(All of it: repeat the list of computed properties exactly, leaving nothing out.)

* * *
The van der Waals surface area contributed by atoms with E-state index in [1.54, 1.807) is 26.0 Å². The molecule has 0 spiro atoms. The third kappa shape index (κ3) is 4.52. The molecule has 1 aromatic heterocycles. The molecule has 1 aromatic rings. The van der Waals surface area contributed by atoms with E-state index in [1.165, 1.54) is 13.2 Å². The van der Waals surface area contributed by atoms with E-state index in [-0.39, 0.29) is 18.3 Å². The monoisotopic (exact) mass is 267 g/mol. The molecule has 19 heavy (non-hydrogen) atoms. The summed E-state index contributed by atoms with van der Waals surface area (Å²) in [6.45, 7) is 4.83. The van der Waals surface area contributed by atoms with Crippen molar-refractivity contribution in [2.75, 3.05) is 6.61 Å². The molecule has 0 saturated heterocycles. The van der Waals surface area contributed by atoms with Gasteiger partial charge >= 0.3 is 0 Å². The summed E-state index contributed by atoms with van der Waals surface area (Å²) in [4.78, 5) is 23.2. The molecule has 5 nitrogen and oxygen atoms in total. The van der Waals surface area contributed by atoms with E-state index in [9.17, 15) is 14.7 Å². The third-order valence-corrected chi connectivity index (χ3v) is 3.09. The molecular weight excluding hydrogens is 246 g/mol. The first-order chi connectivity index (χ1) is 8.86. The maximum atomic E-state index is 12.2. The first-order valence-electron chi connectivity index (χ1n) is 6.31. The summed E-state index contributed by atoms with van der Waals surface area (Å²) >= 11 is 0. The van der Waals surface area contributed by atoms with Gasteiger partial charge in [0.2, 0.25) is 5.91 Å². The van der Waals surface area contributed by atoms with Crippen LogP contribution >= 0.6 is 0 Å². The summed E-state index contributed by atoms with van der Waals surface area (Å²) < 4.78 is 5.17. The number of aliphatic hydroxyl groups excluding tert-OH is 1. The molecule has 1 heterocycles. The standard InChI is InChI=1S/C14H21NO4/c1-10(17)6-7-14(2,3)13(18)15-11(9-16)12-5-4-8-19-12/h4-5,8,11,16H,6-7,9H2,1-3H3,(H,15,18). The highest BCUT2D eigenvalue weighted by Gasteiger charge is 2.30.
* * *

The van der Waals surface area contributed by atoms with E-state index in [1.54, 1.807) is 26.0 Å². The molecule has 0 spiro atoms. The third kappa shape index (κ3) is 4.52. The molecule has 1 aromatic heterocycles. The molecule has 1 aromatic rings. The van der Waals surface area contributed by atoms with E-state index in [1.165, 1.54) is 13.2 Å². The van der Waals surface area contributed by atoms with E-state index in [-0.39, 0.29) is 18.3 Å². The monoisotopic (exact) mass is 267 g/mol. The molecule has 19 heavy (non-hydrogen) atoms. The summed E-state index contributed by atoms with van der Waals surface area (Å²) in [6.45, 7) is 4.83. The van der Waals surface area contributed by atoms with Crippen molar-refractivity contribution in [2.75, 3.05) is 6.61 Å². The molecule has 0 saturated heterocycles. The van der Waals surface area contributed by atoms with Gasteiger partial charge >= 0.3 is 0 Å². The summed E-state index contributed by atoms with van der Waals surface area (Å²) in [4.78, 5) is 23.2. The molecule has 5 nitrogen and oxygen atoms in total. The van der Waals surface area contributed by atoms with E-state index in [9.17, 15) is 14.7 Å². The third-order valence-corrected chi connectivity index (χ3v) is 3.09. The molecular weight excluding hydrogens is 246 g/mol. The first-order chi connectivity index (χ1) is 8.86. The maximum atomic E-state index is 12.2. The first-order valence-electron chi connectivity index (χ1n) is 6.31. The summed E-state index contributed by atoms with van der Waals surface area (Å²) >= 11 is 0. The van der Waals surface area contributed by atoms with Gasteiger partial charge in [0.2, 0.25) is 5.91 Å². The van der Waals surface area contributed by atoms with Crippen LogP contribution >= 0.6 is 0 Å². The summed E-state index contributed by atoms with van der Waals surface area (Å²) < 4.78 is 5.17. The number of aliphatic hydroxyl groups excluding tert-OH is 1. The molecule has 1 heterocycles. The standard InChI is InChI=1S/C14H21NO4/c1-10(17)6-7-14(2,3)13(18)15-11(9-16)12-5-4-8-19-12/h4-5,8,11,16H,6-7,9H2,1-3H3,(H,15,18). The highest BCUT2D eigenvalue weighted by Gasteiger charge is 2.30.